The struggle we engage is about turning away from sin. But it is also about turning toward the total transformation of the integrated human person.It will only be complete in the Resurrection of our Bodies. However, it begins now. It is not accidental that the Gospel of the First Sunday of Lent was the Temptation of Jesus in the Desert (Lk. 4:1-13) and the Gospel of the Second is the Transfiguration on the mountain. They are connected.
An ancient homily reminds us "Just as the body of the Lord was glorified on the mountain when it was transfigured in the glory of God and in infinite light, so the bodies of the saints will be glorified and shine like lightning. "The glory which you have given me I have given to them" (John 17:22). As countless candles are lighted from a single flame, so the bodies of all Christ's members will be what Christ is. Our human nature is transformed into the fullness of God; it becomes wholly fire and light" (Pseudo-Macarius, 15th homily)
From the earliest centuries, the Church emphasized the centrality of the Transfiguration of the Lord in the Christian life and the plan of God for the whole human race. Our experience of our life in the Lord now is only the beginning of what is to come in the kingdom. However, our life is already a participation in that new reality, right now. The Church, in the words of the Fathers of the Second Vatican Council, is a "seed of the kingdom" to come. Our life within the Church is actually a participation in the eternal realities of the life to come in a new heaven and a new earth.
Our second reading from St Paul's letter to the Philippians (Phil.3:17 - 4:1) this Sunday is also important. Paul warns those in the early Christian community who had failed to remain vigilant in their faith. He says their "end is destruction.Their God is their stomach; their glory is in their shame. Their minds are occupied with earthly things." He then reminds the Christians of the early Church - and us - that "our citizenship is in heaven, and from it we also await a savior, the Lord Jesus Christ. He will change our lowly body to conform with his glorified body by the power that enables him also to bring all things into subjection to himself."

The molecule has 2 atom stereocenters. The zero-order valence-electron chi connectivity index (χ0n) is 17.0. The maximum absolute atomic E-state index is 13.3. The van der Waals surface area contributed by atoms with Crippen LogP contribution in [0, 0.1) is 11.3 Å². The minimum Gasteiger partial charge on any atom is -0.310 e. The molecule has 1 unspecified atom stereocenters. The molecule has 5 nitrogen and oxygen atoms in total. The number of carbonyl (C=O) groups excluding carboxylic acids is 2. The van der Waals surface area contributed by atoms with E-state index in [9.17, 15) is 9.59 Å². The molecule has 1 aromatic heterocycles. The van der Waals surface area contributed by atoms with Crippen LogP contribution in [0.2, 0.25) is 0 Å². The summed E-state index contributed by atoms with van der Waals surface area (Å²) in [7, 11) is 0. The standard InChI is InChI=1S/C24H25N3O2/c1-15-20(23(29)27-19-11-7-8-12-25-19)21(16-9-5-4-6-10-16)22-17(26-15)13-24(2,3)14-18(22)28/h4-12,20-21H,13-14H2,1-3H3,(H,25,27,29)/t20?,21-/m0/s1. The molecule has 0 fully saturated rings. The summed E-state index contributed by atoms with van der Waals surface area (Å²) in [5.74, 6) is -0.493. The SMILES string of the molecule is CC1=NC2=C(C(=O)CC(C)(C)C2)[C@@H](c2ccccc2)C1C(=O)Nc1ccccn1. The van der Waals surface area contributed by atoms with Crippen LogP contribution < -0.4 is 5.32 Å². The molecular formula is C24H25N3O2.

The Transfiguration account on this Second Sunday of Lent invites us to reflect on what this means for us. This event on the Mountain was meant to strengthen the faith of these three disciples. They were about to witness the events that would lead their Lord and Master along what would appear to be an ignominious path, up Golgothaďż˝s lonely hill, to be crucified, a fate reserved for common criminals. Their own faith would be shaken, tested and tried. These three would also be with him in the Garden of Gethsemane (Mt. 26:36 ff) He loved those who were His own in this world (John 13:1). And, as many beautiful writings in the Tradition remind us, the Lord wanted to encourage them - and to encourage us - on that Mountain of Transfiguration.
However, this One who came from eternity and took upon Himself the limitations of time, was about to open the portal of eternity which would never again be closed to those with eyes to see. He would reveal to Peter, James and John the eternal now of His own glory. He was doing more than encouraging them. He was showing them who He was - and who they would become in Him. He was revealing to them what had already begun; and giving them a vision that would forever change the way they viewed themselves, their daily lives and their mission, after He would return to the Father.
As they learned to live their lives no longer for themselves but for Him they also began to undergo their own trials and walk the way to their own transfiguration up Golgotha's Hill. This is the path of all who bear His name Christian and carry forward the redemptive mission of Jesus as members of His Body. We entered through the waters of the womb of Holy Baptism into the life of the Church - which is His Body. We are now in process, works in progress. We are being re-created and transfigured in Him. He has brought heaven to earth and earth to heaven, through the Paschal mystery. We live in Him, bridging them both.